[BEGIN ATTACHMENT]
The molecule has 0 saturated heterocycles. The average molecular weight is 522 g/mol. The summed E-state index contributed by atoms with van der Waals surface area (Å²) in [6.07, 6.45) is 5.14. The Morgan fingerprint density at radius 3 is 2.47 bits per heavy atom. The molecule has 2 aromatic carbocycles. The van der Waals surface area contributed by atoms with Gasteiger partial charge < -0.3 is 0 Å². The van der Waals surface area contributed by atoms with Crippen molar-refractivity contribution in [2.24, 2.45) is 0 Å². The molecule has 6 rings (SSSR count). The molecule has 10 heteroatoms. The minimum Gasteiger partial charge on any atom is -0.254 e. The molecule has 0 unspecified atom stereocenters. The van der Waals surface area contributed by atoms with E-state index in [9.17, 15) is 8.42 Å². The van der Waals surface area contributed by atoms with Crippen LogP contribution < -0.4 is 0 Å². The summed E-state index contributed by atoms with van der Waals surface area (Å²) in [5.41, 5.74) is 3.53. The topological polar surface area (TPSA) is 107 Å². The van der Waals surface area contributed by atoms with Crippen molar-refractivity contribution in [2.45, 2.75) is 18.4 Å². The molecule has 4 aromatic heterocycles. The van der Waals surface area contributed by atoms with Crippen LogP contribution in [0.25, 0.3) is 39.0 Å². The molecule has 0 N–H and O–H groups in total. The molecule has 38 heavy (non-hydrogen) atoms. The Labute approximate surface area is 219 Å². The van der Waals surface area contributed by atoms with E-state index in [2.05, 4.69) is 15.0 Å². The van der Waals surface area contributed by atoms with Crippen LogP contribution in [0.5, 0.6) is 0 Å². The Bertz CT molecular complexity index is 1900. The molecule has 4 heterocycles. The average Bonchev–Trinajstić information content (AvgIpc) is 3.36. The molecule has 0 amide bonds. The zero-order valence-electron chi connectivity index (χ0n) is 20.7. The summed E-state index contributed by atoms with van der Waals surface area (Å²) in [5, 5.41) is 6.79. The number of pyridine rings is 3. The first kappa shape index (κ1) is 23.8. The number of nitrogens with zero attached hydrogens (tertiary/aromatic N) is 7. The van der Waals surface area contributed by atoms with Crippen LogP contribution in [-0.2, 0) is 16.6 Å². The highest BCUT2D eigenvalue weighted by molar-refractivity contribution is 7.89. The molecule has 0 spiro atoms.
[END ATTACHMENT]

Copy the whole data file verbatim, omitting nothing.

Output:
The molecule has 0 saturated heterocycles. The average molecular weight is 522 g/mol. The summed E-state index contributed by atoms with van der Waals surface area (Å²) in [6.07, 6.45) is 5.14. The Morgan fingerprint density at radius 3 is 2.47 bits per heavy atom. The molecule has 2 aromatic carbocycles. The van der Waals surface area contributed by atoms with Gasteiger partial charge < -0.3 is 0 Å². The van der Waals surface area contributed by atoms with Crippen molar-refractivity contribution in [2.24, 2.45) is 0 Å². The molecule has 6 rings (SSSR count). The molecule has 10 heteroatoms. The minimum Gasteiger partial charge on any atom is -0.254 e. The molecule has 0 unspecified atom stereocenters. The van der Waals surface area contributed by atoms with E-state index in [9.17, 15) is 8.42 Å². The van der Waals surface area contributed by atoms with Crippen LogP contribution < -0.4 is 0 Å². The summed E-state index contributed by atoms with van der Waals surface area (Å²) in [5.41, 5.74) is 3.53. The topological polar surface area (TPSA) is 107 Å². The van der Waals surface area contributed by atoms with Crippen molar-refractivity contribution in [2.45, 2.75) is 18.4 Å². The molecule has 4 aromatic heterocycles. The van der Waals surface area contributed by atoms with Crippen LogP contribution in [0.25, 0.3) is 39.0 Å². The molecule has 0 N–H and O–H groups in total. The molecule has 38 heavy (non-hydrogen) atoms. The Labute approximate surface area is 219 Å². The van der Waals surface area contributed by atoms with E-state index in [2.05, 4.69) is 15.0 Å². The van der Waals surface area contributed by atoms with Crippen LogP contribution in [0.5, 0.6) is 0 Å². The Bertz CT molecular complexity index is 1900. The molecule has 4 heterocycles. The average Bonchev–Trinajstić information content (AvgIpc) is 3.36. The molecule has 0 amide bonds. The zero-order valence-electron chi connectivity index (χ0n) is 20.7. The summed E-state index contributed by atoms with van der Waals surface area (Å²) in [5, 5.41) is 6.79. The number of pyridine rings is 3. The first kappa shape index (κ1) is 23.8. The number of nitrogens with zero attached hydrogens (tertiary/aromatic N) is 7. The van der Waals surface area contributed by atoms with Crippen LogP contribution in [-0.2, 0) is 16.6 Å². The highest BCUT2D eigenvalue weighted by molar-refractivity contribution is 7.89. The molecule has 0 spiro atoms.